Outside the door to your darkened bedroom? In the wardrobe?
You hold your breath, listen in mind-numbing fear, dreading to hear the sound again, hoping it was all a bad dream.
Until… you hear it again! “
Razorjack is a nightmare becoming real.
My Razorjack graphic novel starts with three innocent college kids that get caught up in a vortex of violence and action spanning multiple dimensions, stemming from when they inadvertently open up a gateway to a dimension ruled by the evil incarnate Razorjack. Into this plot pot we throw undead assassins, secret societies, and a serial killer, along with Frame, a hard-bitten cop, and his young assistant Ross, who start out solving crimes and go on to save worlds.
More Razorjack is in the pipeline, check back for more information coming soon.
Watchmen was an incredible experience working with two of the most talented creators in the comics world, Alan Moore and Dave Gibbons on an innovative graphic novel that featured in Time Magazines top 100 of the 20th Century’s greatest novels, and this was not just Graphic novels, Watchmen rubs spines with such classic prose literature, as 1984 by George Orwell, Lord of the Flies by William Golding and the other 99 greatest novels.
What I love the most about comic art more than any other form of illustration, is obviously the storytelling aspect, but also the adventurous ways you can design a picture, to make the most mundane image interesting, close ups, unexpected cropping and extreme perspective, All to give a dramatic impetus to a panel illustration which then tells a better story. With the added dimension of colour you can dictate and guide how a reader responds to the scene.
This became even more of a ‘science’ when I coloured the Watchmen. The way Alan and Dave had told the story gave it such depth and complexity that I had to raise my game as the colourist. In many ways because of the almost archaic comic production process in 1986, such as the hand separation of the colour, it became more relevant to the storytelling than the traditional use of hand sep’ colour.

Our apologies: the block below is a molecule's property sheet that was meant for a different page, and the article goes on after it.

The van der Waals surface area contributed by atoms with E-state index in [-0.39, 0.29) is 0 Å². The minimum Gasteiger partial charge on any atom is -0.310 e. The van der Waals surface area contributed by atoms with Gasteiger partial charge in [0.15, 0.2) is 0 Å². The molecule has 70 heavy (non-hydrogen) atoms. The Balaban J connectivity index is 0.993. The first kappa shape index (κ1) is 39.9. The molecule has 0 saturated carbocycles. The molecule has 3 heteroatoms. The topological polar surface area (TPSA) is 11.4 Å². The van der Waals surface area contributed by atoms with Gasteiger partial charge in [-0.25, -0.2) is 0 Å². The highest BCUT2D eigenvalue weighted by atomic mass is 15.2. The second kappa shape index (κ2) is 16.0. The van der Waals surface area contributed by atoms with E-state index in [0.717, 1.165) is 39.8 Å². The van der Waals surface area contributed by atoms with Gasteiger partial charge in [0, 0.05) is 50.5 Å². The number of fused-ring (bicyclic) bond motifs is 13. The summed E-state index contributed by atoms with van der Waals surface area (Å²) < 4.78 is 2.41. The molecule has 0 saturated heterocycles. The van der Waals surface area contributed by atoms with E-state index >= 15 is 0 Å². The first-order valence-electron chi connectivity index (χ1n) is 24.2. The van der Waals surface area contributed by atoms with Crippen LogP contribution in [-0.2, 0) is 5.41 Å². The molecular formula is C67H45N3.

The use of colour to accentuate a scene came out of those limitations. If we had the colour palette we have at our finger tips now – with computers, the colour would not have had so much resonance. This was why when we digitalized the Absolute Watchmen in 2005, Dave made the editorial decision not to modernize it and we stuck to the purity of the colour we had in the original printing, I cleaned it up, added some modelling and caught continuity errors that had happened in the original run due to the monthly print schedule, we did not see the first issue printed and in the shops until I had completed issue 3, and seeing it in print showed how certain approaches we took in colouring such as using a grey tone or 75% colour tints did not work as we had planned.
I felt after the Watchmen I had hit on a way of colouring that suited me, so it was very much in light of what I had learnt on Watchmen that I came to the Killing Joke. I was going for mood more than any naturalistic colour sensibilities, In comic strips comparisons, film making process is more often cited than any other form of image making, so the use of particular colour hues you can see in the movies that are dictated by a light source was always an approach I had taken since well before the Watchmen with any colour strip work.
The major difference was it was a type of full colour process called Blue line colouring, as opposed to the very limited colouring process we had on the original run of the Watchmen which was hand separation’s making the overlays for the cmyk colour printing plates.
This type of colouring gave a great opportunity to use different processes to making colour, so it was airbrush or paint brush washes and coloured pencil in places, which gives the opportunity to add texture to surfaces.
I have been asked what my favourite panel is and it is the panel were the Joker appears at Barbara Gordons door holding a gun, this for me is the perfect “before image” as from here on in the DC universe the Joker grew into the mature catergory of villain, never to be a “cartoon” villain every again. I had not seen such a chilling depiction of violence in the Bat universe up to that point, but as in so much that Alan Moore gave to comic storytelling, from that point on it is a reassessment of what makes the strongest presentation of “comic violence” and its question of being appropriate for what particular story you are trying to tell.